This course will provide students with an understanding of the future of petroleum as a resource, the framework of conservation law and property law used to produce and regulate oil and gas, and the externalities of production. The course reviews the nature of the oil and gas lease used in the U.S. on private lands and on public lands, including federal offshore leases. The course will look at how best practices, sustainable development, and social issues, including human rights, are treated in the domestic and international law affecting oil and gas production.

Professor(s)

Jacqueline Weaver

Semester

2015 Summer - Term 4

ENV5462.A/Public Lands Management: Montana Field Study

The Montana Field Study is a unique experiential learning opportunity. This class focuses on National Forest Management. Students experience forest management, wilderness, recreation, and roadless issues first-hand, in the wilds of Montana and Idaho. Almost the entire class is held in the field; we backpack into remote places. Instructor permission is required; contact the Environmental Law Center for further information.​

Professor(s)

Jack Tuholske

Semester

2015 Summer - Term 4

ENV5410.A/The Modern Farm Bill

The purpose of this course is to introduce students to the breadth of policies and legal authorities included in the Farm Bill that Congress re-evaluates every 5 years. While a good deal of time will be spent on farm safety nets, conservation, and nutrition policies, this course will demonstrate the depth that a modern farm bill reaches with impacts on private working lands and consumers. International trade, clean energy, forestry, rural development, and overall food policies will be reviewed.

Professor(s)

Chris Adamo '04, Jonathan Coppess

Semester

2015 Summer - Term 4

LIT7210.A/Evidence

​Considers the rules governing the admissibility of testimonial, physical, documentary, and demonstrative evidence in trials and other formal legal proceedings.  Topics considered include relevance, prejudice, competency, hearsay, opinion, impeachment, and privilege.

Professor(s)

Deborah Young

Semester

2015 Summer - 4 Week Courses

ADR6450.A/Advanced Dispute Resolution Writing Seminar

"The courts of this country should not be the places where resolution of disputes begins. They should be the places where the disputes end after alternative methods of resolving disputes have been considered and tried." Is Justice O'Conner's statement true? What are alternative means of dispute resolution and are they really better for parties than taking a dispute to court? This course will introduce students to a wide range of alternative dispute resolution topics so that they can answer these questions.

Professor(s)

Beth McCormack

Semester

2015 Summer - 8 Week Courses

ENV5498.A/America's Energy Crisis

This class will address the fundamental crisis in which growing energy demands are threatening the capacity of our global atmosphere and eroding our energy security. It takes place at a time when increasing recognition of the problem is maturing into a struggle to identify and create the legal and policy elements necessary to promote and ensure solutions. Most classes will feature conversations with nationally recognized scholars and practitioners.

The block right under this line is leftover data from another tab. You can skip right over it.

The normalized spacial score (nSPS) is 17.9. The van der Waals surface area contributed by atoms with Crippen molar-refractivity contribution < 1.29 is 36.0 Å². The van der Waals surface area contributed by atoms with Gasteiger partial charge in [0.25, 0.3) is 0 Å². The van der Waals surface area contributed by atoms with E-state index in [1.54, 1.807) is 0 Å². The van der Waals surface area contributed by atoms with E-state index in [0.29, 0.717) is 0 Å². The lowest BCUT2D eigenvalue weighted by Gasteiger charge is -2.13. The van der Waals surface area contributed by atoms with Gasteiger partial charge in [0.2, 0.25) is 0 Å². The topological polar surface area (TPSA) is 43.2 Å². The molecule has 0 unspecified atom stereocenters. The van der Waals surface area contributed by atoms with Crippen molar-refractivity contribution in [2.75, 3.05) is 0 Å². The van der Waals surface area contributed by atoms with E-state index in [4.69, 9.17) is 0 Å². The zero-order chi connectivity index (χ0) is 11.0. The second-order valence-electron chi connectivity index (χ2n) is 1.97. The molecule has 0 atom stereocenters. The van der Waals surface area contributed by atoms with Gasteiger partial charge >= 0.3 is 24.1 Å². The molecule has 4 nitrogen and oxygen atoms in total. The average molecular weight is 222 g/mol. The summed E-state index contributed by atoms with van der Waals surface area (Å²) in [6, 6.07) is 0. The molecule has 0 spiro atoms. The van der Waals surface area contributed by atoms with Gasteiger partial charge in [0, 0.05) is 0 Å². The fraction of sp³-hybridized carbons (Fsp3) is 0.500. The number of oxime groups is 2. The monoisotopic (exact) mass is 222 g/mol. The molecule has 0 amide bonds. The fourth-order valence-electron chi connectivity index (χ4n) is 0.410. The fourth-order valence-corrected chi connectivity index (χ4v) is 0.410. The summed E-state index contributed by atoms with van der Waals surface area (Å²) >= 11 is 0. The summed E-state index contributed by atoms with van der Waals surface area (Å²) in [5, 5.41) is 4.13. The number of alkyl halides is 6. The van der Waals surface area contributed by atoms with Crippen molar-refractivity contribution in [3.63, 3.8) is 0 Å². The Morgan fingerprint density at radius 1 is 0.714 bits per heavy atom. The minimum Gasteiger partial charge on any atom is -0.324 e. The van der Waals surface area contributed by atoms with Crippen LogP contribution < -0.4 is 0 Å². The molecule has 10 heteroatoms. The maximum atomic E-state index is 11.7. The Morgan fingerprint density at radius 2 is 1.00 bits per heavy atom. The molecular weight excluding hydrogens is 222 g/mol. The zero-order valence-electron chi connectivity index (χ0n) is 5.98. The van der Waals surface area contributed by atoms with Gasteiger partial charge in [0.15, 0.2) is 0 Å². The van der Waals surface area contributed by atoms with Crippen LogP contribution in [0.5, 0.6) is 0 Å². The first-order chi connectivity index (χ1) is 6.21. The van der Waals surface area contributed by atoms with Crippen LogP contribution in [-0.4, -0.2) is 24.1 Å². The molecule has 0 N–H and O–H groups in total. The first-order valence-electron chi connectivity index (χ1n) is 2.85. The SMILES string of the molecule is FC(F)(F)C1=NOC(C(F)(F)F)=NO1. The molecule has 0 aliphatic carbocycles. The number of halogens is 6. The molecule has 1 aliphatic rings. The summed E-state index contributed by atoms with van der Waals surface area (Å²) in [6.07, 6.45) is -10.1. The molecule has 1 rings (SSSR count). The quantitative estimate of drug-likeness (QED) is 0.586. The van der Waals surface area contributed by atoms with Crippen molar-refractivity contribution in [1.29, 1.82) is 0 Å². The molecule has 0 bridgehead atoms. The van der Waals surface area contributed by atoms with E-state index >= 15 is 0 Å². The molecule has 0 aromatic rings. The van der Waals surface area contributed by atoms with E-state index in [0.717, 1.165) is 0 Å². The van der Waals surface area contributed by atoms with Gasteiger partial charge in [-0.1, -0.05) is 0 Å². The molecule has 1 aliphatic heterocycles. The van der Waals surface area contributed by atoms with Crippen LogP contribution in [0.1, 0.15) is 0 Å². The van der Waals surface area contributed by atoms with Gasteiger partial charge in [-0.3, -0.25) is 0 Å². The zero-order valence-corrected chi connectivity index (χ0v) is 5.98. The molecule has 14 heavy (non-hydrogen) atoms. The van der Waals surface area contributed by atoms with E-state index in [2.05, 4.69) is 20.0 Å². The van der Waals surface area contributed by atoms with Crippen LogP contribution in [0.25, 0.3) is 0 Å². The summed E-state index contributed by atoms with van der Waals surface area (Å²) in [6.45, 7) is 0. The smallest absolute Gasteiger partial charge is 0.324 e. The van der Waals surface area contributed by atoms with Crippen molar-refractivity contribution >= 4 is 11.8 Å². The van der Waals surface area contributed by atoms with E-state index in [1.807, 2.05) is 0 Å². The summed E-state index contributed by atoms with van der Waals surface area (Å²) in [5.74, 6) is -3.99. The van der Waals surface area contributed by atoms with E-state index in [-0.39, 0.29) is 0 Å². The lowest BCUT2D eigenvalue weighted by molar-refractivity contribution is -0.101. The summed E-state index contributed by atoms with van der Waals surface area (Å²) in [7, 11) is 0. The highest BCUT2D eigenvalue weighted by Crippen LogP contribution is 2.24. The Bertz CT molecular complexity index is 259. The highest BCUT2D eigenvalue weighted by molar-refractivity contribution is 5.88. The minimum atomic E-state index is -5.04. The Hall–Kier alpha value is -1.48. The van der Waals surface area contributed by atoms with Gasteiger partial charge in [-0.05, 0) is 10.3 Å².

Professor(s)

Michael Dworkin

Semester

2015 Summer - 8 Week Courses

REQ7255/Appellate Advocacy

Second-year students study a case pending before the United States Supreme Court, research selected issues, write an extensive appellate brief, and present oral arguments before a panel of judges.  Classes focus on the appellate process, complex research and analysis, preparation of briefs, critical writing skills, and oral argument.
 

Professor(s)

Semester

2015 Summer - 8 Week Courses

FAM7710/Estates

This course examines the statutory and judicial rules governing the gratuitous transfer of property. This includes transfers by gift, intestate succession, wills, trusts, and other non-probate mechanisms.

Professor(s)

Stephanie Willbanks

Semester

2015 Summer - 8 Week Courses

ENV5385.A/Global Food Security

This course addresses the legal landscape of global hunger, and the ways in which climate change, population growth and economic inequality intersect with food security law and policy challenges. First, we'll address how "food security" and "hunger" are defined and measured for policy-making purposes. Then, we'll explore international legal frameworks supporting food security and comparative domestic legal frameworks impacting food security, including Constitutional food rights, agriculture subsidies and tariffs, and public food and nutrition assistance programs.

Professor(s)

Semester

2015 Summer - 8 Week Courses

BUS6350.A/Nonprofit Management

An overview of management issues facing nonprofit organizations, including discussions and opportunities to network with guest speakers. There will be a strong emphasis on reviewing career development and job opportunities in the charitable sector.

Professor(s)

Semester

2015 Summer - 8 Week Courses

CLI9311/South Royalton Legal Clinic

Professor(s)

Semester

2015 Summer - 8 Week Courses